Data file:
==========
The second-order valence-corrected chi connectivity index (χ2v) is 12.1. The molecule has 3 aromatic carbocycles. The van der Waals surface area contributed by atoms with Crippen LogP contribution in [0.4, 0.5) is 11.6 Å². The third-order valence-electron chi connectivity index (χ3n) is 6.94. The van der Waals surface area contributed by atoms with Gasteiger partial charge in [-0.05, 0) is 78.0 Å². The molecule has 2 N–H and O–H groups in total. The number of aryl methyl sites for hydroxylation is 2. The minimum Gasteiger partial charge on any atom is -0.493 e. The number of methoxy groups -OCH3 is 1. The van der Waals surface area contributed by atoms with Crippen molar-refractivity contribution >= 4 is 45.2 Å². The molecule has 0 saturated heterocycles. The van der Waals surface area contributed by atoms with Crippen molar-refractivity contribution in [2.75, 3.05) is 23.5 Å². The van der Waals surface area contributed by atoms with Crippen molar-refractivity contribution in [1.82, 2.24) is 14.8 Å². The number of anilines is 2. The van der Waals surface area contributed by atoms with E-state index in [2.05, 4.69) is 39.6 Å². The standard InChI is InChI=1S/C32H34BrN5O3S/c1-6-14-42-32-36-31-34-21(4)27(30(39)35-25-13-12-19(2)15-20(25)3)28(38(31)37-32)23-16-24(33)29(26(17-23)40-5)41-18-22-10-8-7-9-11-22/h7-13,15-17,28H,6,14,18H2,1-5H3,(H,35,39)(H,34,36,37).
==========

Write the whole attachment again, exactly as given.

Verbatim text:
The second-order valence-corrected chi connectivity index (χ2v) is 12.1. The molecule has 3 aromatic carbocycles. The van der Waals surface area contributed by atoms with Crippen LogP contribution in [0.4, 0.5) is 11.6 Å². The third-order valence-electron chi connectivity index (χ3n) is 6.94. The van der Waals surface area contributed by atoms with Gasteiger partial charge in [-0.05, 0) is 78.0 Å². The molecule has 2 N–H and O–H groups in total. The number of aryl methyl sites for hydroxylation is 2. The minimum Gasteiger partial charge on any atom is -0.493 e. The number of methoxy groups -OCH3 is 1. The van der Waals surface area contributed by atoms with Crippen molar-refractivity contribution >= 4 is 45.2 Å². The molecule has 0 saturated heterocycles. The van der Waals surface area contributed by atoms with Crippen molar-refractivity contribution in [2.75, 3.05) is 23.5 Å². The van der Waals surface area contributed by atoms with Crippen molar-refractivity contribution in [1.82, 2.24) is 14.8 Å². The number of anilines is 2. The van der Waals surface area contributed by atoms with E-state index in [2.05, 4.69) is 39.6 Å². The standard InChI is InChI=1S/C32H34BrN5O3S/c1-6-14-42-32-36-31-34-21(4)27(30(39)35-25-13-12-19(2)15-20(25)3)28(38(31)37-32)23-16-24(33)29(26(17-23)40-5)41-18-22-10-8-7-9-11-22/h7-13,15-17,28H,6,14,18H2,1-5H3,(H,35,39)(H,34,36,37).